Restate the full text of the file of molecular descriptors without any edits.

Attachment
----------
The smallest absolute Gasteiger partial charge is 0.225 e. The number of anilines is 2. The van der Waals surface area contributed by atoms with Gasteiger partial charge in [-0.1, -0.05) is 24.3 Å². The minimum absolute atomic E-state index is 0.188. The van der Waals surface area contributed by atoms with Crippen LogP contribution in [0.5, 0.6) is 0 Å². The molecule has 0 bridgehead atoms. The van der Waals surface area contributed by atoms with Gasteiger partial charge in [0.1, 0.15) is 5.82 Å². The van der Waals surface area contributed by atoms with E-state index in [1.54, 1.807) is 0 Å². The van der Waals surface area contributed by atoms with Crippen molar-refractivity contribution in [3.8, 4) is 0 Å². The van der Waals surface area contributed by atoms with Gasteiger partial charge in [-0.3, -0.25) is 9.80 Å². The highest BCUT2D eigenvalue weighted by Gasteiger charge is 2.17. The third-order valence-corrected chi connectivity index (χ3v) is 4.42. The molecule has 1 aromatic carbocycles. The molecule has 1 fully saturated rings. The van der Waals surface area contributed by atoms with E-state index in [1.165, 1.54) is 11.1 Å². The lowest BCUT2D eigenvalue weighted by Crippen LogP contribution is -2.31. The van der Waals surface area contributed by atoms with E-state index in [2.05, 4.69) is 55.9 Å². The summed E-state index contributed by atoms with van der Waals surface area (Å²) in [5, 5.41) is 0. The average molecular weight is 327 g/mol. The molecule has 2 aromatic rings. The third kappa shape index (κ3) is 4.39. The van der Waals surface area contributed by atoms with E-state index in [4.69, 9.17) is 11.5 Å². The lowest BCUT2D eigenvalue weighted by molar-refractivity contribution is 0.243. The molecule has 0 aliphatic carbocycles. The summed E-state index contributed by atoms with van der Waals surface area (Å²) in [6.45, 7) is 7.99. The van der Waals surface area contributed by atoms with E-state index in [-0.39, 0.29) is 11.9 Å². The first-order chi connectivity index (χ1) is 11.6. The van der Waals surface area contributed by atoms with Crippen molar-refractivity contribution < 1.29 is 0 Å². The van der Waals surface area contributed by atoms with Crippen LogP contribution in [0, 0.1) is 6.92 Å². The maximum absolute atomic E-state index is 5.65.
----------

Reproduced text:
The smallest absolute Gasteiger partial charge is 0.225 e. The number of anilines is 2. The van der Waals surface area contributed by atoms with Gasteiger partial charge in [-0.1, -0.05) is 24.3 Å². The minimum absolute atomic E-state index is 0.188. The van der Waals surface area contributed by atoms with Crippen LogP contribution in [0.5, 0.6) is 0 Å². The molecule has 0 bridgehead atoms. The van der Waals surface area contributed by atoms with Gasteiger partial charge in [0.1, 0.15) is 5.82 Å². The van der Waals surface area contributed by atoms with E-state index in [1.54, 1.807) is 0 Å². The van der Waals surface area contributed by atoms with Crippen molar-refractivity contribution in [3.8, 4) is 0 Å². The van der Waals surface area contributed by atoms with Gasteiger partial charge in [-0.3, -0.25) is 9.80 Å². The highest BCUT2D eigenvalue weighted by Gasteiger charge is 2.17. The third-order valence-corrected chi connectivity index (χ3v) is 4.42. The molecule has 1 aromatic carbocycles. The molecule has 1 fully saturated rings. The van der Waals surface area contributed by atoms with E-state index in [1.165, 1.54) is 11.1 Å². The lowest BCUT2D eigenvalue weighted by Crippen LogP contribution is -2.31. The van der Waals surface area contributed by atoms with E-state index in [2.05, 4.69) is 55.9 Å². The summed E-state index contributed by atoms with van der Waals surface area (Å²) in [5, 5.41) is 0. The average molecular weight is 327 g/mol. The molecule has 2 aromatic rings. The third kappa shape index (κ3) is 4.39. The van der Waals surface area contributed by atoms with E-state index in [4.69, 9.17) is 11.5 Å². The lowest BCUT2D eigenvalue weighted by molar-refractivity contribution is 0.243. The molecule has 0 aliphatic carbocycles. The summed E-state index contributed by atoms with van der Waals surface area (Å²) in [6.45, 7) is 7.99. The van der Waals surface area contributed by atoms with E-state index in [-0.39, 0.29) is 11.9 Å². The first-order chi connectivity index (χ1) is 11.6. The van der Waals surface area contributed by atoms with Crippen molar-refractivity contribution < 1.29 is 0 Å². The van der Waals surface area contributed by atoms with Crippen LogP contribution in [0, 0.1) is 6.92 Å². The maximum absolute atomic E-state index is 5.65.